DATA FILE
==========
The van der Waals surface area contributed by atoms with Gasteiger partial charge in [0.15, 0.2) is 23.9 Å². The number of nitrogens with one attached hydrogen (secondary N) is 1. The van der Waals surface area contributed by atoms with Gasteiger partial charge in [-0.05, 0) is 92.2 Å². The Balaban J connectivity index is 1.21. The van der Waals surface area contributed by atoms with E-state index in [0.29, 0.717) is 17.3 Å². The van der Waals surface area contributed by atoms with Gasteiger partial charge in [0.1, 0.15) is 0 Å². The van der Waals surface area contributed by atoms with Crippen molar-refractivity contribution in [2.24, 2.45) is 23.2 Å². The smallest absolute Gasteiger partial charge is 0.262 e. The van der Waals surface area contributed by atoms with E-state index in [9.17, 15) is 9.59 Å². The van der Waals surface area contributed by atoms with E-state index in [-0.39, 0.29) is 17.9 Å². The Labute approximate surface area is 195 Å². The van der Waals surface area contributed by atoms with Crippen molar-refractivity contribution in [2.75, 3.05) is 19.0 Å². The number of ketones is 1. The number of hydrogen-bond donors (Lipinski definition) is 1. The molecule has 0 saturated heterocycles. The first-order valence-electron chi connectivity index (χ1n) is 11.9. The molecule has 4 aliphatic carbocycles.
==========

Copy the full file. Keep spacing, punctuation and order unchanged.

The van der Waals surface area contributed by atoms with Gasteiger partial charge in [0.15, 0.2) is 23.9 Å². The number of nitrogens with one attached hydrogen (secondary N) is 1. The van der Waals surface area contributed by atoms with Gasteiger partial charge in [-0.05, 0) is 92.2 Å². The Balaban J connectivity index is 1.21. The van der Waals surface area contributed by atoms with E-state index in [0.29, 0.717) is 17.3 Å². The van der Waals surface area contributed by atoms with Gasteiger partial charge in [0.1, 0.15) is 0 Å². The van der Waals surface area contributed by atoms with Crippen molar-refractivity contribution in [2.24, 2.45) is 23.2 Å². The smallest absolute Gasteiger partial charge is 0.262 e. The van der Waals surface area contributed by atoms with E-state index in [9.17, 15) is 9.59 Å². The van der Waals surface area contributed by atoms with E-state index in [-0.39, 0.29) is 17.9 Å². The Labute approximate surface area is 195 Å². The van der Waals surface area contributed by atoms with Crippen molar-refractivity contribution in [2.75, 3.05) is 19.0 Å². The number of ketones is 1. The number of hydrogen-bond donors (Lipinski definition) is 1. The molecule has 0 saturated heterocycles. The first-order valence-electron chi connectivity index (χ1n) is 11.9. The molecule has 4 aliphatic carbocycles.